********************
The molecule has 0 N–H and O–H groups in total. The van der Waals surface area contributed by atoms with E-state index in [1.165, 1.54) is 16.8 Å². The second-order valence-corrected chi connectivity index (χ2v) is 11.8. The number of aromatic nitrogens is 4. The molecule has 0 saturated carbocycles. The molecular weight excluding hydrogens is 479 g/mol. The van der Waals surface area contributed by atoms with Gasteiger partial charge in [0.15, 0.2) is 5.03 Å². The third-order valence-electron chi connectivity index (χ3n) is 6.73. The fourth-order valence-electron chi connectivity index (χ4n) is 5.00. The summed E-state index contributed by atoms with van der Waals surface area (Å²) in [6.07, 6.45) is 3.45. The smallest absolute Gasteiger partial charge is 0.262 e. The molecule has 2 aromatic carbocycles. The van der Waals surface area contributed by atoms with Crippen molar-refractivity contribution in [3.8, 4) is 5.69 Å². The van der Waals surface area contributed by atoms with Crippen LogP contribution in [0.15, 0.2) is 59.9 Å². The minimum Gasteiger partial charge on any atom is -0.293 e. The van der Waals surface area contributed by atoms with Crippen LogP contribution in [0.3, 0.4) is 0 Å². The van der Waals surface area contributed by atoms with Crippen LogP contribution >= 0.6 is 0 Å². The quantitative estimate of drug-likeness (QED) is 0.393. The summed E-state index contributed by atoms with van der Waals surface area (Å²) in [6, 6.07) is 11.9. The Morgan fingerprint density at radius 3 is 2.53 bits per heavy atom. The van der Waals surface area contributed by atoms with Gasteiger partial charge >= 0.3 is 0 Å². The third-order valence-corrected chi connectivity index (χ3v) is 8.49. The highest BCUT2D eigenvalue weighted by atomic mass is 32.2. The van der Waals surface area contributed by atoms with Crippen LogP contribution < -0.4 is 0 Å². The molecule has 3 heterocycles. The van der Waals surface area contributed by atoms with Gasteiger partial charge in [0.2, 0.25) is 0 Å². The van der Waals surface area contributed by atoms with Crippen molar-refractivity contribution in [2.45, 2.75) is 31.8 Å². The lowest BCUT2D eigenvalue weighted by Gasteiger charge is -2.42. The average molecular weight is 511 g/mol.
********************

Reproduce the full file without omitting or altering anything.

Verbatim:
The molecule has 0 N–H and O–H groups in total. The van der Waals surface area contributed by atoms with E-state index in [1.165, 1.54) is 16.8 Å². The second-order valence-corrected chi connectivity index (χ2v) is 11.8. The number of aromatic nitrogens is 4. The molecule has 0 saturated carbocycles. The molecular weight excluding hydrogens is 479 g/mol. The van der Waals surface area contributed by atoms with Gasteiger partial charge in [0.15, 0.2) is 5.03 Å². The third-order valence-electron chi connectivity index (χ3n) is 6.73. The fourth-order valence-electron chi connectivity index (χ4n) is 5.00. The summed E-state index contributed by atoms with van der Waals surface area (Å²) in [6.07, 6.45) is 3.45. The smallest absolute Gasteiger partial charge is 0.262 e. The molecule has 2 aromatic carbocycles. The van der Waals surface area contributed by atoms with Crippen molar-refractivity contribution in [3.8, 4) is 5.69 Å². The van der Waals surface area contributed by atoms with Crippen LogP contribution in [0.15, 0.2) is 59.9 Å². The minimum Gasteiger partial charge on any atom is -0.293 e. The van der Waals surface area contributed by atoms with Crippen LogP contribution in [0.3, 0.4) is 0 Å². The van der Waals surface area contributed by atoms with Crippen LogP contribution >= 0.6 is 0 Å². The quantitative estimate of drug-likeness (QED) is 0.393. The summed E-state index contributed by atoms with van der Waals surface area (Å²) in [6, 6.07) is 11.9. The Morgan fingerprint density at radius 3 is 2.53 bits per heavy atom. The van der Waals surface area contributed by atoms with Gasteiger partial charge >= 0.3 is 0 Å². The third-order valence-corrected chi connectivity index (χ3v) is 8.49. The highest BCUT2D eigenvalue weighted by atomic mass is 32.2. The van der Waals surface area contributed by atoms with Crippen LogP contribution < -0.4 is 0 Å². The molecule has 3 heterocycles. The van der Waals surface area contributed by atoms with Gasteiger partial charge in [0.2, 0.25) is 0 Å². The van der Waals surface area contributed by atoms with Crippen molar-refractivity contribution in [2.45, 2.75) is 31.8 Å². The lowest BCUT2D eigenvalue weighted by Gasteiger charge is -2.42. The average molecular weight is 511 g/mol.